• “Sometimes the questions are complicated and the answers are simple. Dr. Suess

Sunday, January 30, 2011


As we headed out this morning I tore a sheet from a small note book, tucked it into my pocket and grabbed a pencil.  I so need help sitting still and being quiet in church.

These are the notes that pencil made on that paper.

Remember Miss Bright Eyes?

As church began Miss Bright Eyes and her momma arrived. They sat down just in front of us.

Missy did not help me at all - to hold still that is.

Last week we sat on the other side of the chapel.
I did pretty good over there - new view point, people, and etc.

This week were back to our 'usual' place.

She looked at us and positively beamed!
That may have made my day - or week!
It is so nice to see a face light up just for me - and us!

B.E. has perky little pigtails that stick up over the bench
and a quirky little smile
that can charm even crusty old bats like me.

As the organ began the opening hymn B.E. began to sing -
a solo - using the terms loosely that is . . .

Her diligent mommy shushed her until I leaned forward and said,
"She is just singing, you know.  It is always OK to sing!"
B.E. flashed me such a beaming smile that we all knew it was so.

I admit to giving significant encouragement (from behind mom) by setting an example. "La, laaa, la, - la, lalalaah," -  I sang loudly with exaggerated mouthing.  B.E. joined in - and had more fun than some think church should allow her or me.

I told her mom later that I always encouraged my children to 'sing' in church.  It gave them an appropriate time and a way to use their voices AND they did learn to sing (and I hope love) the hymns. I remember my youngest son's cheerful loud singing.  He still loves to sing.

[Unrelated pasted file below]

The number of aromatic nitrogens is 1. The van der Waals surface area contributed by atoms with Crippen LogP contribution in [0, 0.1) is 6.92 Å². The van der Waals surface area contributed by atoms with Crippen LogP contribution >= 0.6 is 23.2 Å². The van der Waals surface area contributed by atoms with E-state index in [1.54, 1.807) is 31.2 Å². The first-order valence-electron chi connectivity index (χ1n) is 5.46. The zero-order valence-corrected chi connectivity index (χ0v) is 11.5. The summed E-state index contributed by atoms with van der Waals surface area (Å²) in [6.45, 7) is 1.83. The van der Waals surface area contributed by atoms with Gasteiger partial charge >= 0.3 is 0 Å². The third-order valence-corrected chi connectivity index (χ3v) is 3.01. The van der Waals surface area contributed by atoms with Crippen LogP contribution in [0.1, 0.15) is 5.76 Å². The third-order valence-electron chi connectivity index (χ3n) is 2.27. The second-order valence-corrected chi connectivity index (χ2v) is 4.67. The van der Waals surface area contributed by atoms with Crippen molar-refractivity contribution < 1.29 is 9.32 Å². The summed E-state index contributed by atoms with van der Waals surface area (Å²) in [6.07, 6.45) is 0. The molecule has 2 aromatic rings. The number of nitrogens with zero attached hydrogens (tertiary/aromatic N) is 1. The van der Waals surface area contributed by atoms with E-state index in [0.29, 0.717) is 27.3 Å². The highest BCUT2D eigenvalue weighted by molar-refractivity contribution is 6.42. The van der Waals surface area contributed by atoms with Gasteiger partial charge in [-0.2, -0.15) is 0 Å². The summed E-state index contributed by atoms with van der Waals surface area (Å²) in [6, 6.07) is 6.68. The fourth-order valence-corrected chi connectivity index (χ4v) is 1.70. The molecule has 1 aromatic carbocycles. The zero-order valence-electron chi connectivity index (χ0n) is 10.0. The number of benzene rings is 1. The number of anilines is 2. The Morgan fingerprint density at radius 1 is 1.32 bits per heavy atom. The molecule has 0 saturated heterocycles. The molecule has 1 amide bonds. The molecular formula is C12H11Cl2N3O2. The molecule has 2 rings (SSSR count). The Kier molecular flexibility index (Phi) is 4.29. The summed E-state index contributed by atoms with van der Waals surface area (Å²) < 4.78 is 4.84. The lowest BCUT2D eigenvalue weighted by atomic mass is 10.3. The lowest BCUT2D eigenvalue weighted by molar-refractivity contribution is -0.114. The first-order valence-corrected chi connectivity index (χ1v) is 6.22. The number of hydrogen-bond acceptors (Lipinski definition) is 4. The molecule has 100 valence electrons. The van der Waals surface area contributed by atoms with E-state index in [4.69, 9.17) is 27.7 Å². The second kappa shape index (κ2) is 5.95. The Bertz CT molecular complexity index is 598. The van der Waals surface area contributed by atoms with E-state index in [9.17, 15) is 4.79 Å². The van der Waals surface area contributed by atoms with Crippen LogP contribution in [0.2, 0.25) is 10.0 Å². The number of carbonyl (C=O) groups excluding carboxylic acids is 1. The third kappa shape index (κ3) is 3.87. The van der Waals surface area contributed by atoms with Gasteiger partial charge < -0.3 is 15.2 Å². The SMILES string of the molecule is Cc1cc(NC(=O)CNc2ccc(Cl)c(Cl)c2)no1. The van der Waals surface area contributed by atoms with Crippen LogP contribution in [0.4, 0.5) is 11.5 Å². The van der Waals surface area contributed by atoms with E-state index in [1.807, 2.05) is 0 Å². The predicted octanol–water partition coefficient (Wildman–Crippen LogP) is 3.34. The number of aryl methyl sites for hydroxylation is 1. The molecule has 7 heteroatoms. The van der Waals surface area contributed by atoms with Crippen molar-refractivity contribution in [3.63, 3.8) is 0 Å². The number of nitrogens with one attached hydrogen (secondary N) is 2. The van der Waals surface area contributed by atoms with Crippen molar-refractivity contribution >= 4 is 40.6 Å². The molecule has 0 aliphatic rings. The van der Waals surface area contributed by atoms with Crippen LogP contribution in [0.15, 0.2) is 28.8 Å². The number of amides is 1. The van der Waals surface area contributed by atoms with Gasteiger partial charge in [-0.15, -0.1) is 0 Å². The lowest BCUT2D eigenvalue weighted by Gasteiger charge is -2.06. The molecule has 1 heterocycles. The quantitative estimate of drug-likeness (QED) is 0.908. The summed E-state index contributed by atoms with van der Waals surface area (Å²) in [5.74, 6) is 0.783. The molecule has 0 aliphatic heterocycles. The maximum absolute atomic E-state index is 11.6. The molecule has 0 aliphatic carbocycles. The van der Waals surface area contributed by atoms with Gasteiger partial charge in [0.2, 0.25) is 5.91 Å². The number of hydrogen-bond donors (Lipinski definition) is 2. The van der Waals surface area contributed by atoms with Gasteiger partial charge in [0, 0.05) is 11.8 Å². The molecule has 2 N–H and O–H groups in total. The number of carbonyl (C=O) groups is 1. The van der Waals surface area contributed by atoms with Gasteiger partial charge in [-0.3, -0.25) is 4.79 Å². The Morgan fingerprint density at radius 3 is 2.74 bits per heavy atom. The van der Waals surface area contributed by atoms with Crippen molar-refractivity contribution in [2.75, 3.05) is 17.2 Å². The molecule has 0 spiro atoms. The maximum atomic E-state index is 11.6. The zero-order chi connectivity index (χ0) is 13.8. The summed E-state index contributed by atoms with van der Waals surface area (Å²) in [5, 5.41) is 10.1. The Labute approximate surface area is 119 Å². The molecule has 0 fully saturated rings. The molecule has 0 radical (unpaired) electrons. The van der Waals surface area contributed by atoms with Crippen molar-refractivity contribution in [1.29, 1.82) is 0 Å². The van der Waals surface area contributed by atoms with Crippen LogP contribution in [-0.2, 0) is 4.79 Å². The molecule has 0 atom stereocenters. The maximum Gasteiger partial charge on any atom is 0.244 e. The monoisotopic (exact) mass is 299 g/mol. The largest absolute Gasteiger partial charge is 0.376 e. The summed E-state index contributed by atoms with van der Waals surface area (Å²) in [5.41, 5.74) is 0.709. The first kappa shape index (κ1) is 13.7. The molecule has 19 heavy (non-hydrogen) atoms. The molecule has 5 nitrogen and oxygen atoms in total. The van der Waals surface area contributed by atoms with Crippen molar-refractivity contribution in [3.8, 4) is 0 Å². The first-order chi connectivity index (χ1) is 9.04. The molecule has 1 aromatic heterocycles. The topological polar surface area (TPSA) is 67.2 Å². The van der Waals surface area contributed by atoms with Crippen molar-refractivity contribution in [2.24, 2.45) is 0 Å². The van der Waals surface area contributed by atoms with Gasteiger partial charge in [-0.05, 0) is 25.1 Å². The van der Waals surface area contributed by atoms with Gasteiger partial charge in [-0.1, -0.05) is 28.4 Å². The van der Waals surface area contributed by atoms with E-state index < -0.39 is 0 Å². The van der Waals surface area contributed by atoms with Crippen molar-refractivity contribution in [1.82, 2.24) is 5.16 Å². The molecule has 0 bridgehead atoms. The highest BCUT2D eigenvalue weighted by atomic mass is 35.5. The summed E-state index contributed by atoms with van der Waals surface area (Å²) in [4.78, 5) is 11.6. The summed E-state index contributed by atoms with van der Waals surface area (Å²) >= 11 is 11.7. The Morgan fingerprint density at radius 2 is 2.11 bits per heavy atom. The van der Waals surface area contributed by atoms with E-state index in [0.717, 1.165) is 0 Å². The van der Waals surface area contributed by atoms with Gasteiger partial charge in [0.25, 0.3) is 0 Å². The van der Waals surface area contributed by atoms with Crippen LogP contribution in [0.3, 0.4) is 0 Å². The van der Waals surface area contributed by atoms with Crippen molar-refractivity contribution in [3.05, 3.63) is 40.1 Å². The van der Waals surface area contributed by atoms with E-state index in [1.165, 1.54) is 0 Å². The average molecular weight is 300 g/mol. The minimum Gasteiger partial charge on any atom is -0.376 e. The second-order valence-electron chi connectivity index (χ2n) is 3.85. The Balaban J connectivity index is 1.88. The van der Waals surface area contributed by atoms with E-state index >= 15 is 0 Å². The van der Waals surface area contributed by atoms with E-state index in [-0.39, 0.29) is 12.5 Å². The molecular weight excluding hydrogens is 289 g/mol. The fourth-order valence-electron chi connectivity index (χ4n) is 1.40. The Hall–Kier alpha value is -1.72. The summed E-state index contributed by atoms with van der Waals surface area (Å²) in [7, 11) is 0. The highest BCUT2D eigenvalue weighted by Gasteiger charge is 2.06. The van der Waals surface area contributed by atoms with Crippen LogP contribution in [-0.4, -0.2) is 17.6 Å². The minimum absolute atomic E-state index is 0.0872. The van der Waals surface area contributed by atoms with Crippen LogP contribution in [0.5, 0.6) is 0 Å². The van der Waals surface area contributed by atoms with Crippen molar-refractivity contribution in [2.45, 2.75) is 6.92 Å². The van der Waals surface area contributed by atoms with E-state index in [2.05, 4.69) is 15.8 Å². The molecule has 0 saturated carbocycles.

Several grandmas, my age, told Missy that she should be in choir - apparently she was amusing and charming more of the congregation than just me.

Bright Eyes was having a hard time holding still herself today. She spent some time on the floor and under the bench fussing.  Looking at my boots and touching the toes distracted her - funny thing - those boots kept doing tricks - I am sure they had a mind of their own.  I was trying to behave.

Later I loaned her my pencil -
and my paper -

and another piece we found in my pocket.

She liked my shiny pencil almost as much as I do.
I drew her a '2 second stick portrait' and handed over the pencil.
I pantomimed for her to draw me.

She did. That is just what I look like every morning.

I had a novel idea as she learned to use the eraser. Maybe ... oh never mind. I don't think an eraser works on real people.

I tried to listen to the speakers - honestly I did.

One of them was talking about a teacher that had a lot of pie charts on tests to correct. I have no idea how that fits into the topic he was discussing. A good analogy stuck with me though.

He asked the teacher about the work involved to correct so many charts. The teacher explained the simplicity of making a transparency of the correct chart and laying it over the student's work. Deviations, and where corrections are needed, can be easily seen. So it is with the scriptures - they are the 'transparency' we can lay over (or hold up to) our lives.  The scriptures and the words of modern prophets, that we receive in general conference and the Ensign magazine each month, will show us where we are not aligned with God's commandments and where corrections are needed.

See I was too listening - at least a little bit ...
when I wasn't peeking under the pew
or singing over it.

Maybe I should join the choir.

And her mother was able to stay in church too.
She heard the messages also.

Do you think children realize the influence and impact they have?